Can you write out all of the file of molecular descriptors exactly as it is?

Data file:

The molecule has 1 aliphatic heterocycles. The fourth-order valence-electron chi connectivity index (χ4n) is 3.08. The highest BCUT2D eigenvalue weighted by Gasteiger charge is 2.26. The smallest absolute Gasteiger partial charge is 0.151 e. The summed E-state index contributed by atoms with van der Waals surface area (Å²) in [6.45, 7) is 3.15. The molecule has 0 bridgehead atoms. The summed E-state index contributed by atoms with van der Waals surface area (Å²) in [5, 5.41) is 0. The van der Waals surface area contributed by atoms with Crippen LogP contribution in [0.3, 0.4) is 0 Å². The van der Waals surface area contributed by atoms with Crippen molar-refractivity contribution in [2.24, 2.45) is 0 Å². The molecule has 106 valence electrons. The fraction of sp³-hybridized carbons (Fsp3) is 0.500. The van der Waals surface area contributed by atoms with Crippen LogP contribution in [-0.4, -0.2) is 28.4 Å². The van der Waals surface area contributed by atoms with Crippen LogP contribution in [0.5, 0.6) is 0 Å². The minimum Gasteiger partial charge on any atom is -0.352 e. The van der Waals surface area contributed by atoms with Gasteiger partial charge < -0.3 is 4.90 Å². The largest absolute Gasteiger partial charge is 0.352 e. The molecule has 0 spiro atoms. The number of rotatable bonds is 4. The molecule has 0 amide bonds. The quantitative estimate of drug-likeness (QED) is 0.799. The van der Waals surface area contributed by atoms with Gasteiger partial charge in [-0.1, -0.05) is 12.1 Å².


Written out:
The molecule has 1 aliphatic heterocycles. The fourth-order valence-electron chi connectivity index (χ4n) is 3.08. The highest BCUT2D eigenvalue weighted by Gasteiger charge is 2.26. The smallest absolute Gasteiger partial charge is 0.151 e. The summed E-state index contributed by atoms with van der Waals surface area (Å²) in [6.45, 7) is 3.15. The molecule has 0 bridgehead atoms. The summed E-state index contributed by atoms with van der Waals surface area (Å²) in [5, 5.41) is 0. The van der Waals surface area contributed by atoms with Crippen LogP contribution in [0.3, 0.4) is 0 Å². The van der Waals surface area contributed by atoms with Crippen molar-refractivity contribution in [2.24, 2.45) is 0 Å². The molecule has 106 valence electrons. The fraction of sp³-hybridized carbons (Fsp3) is 0.500. The van der Waals surface area contributed by atoms with Crippen LogP contribution in [-0.4, -0.2) is 28.4 Å². The van der Waals surface area contributed by atoms with Crippen LogP contribution in [0.5, 0.6) is 0 Å². The minimum Gasteiger partial charge on any atom is -0.352 e. The van der Waals surface area contributed by atoms with Gasteiger partial charge < -0.3 is 4.90 Å². The largest absolute Gasteiger partial charge is 0.352 e. The molecule has 0 spiro atoms. The number of rotatable bonds is 4. The molecule has 0 amide bonds. The quantitative estimate of drug-likeness (QED) is 0.799. The van der Waals surface area contributed by atoms with Gasteiger partial charge in [-0.1, -0.05) is 12.1 Å².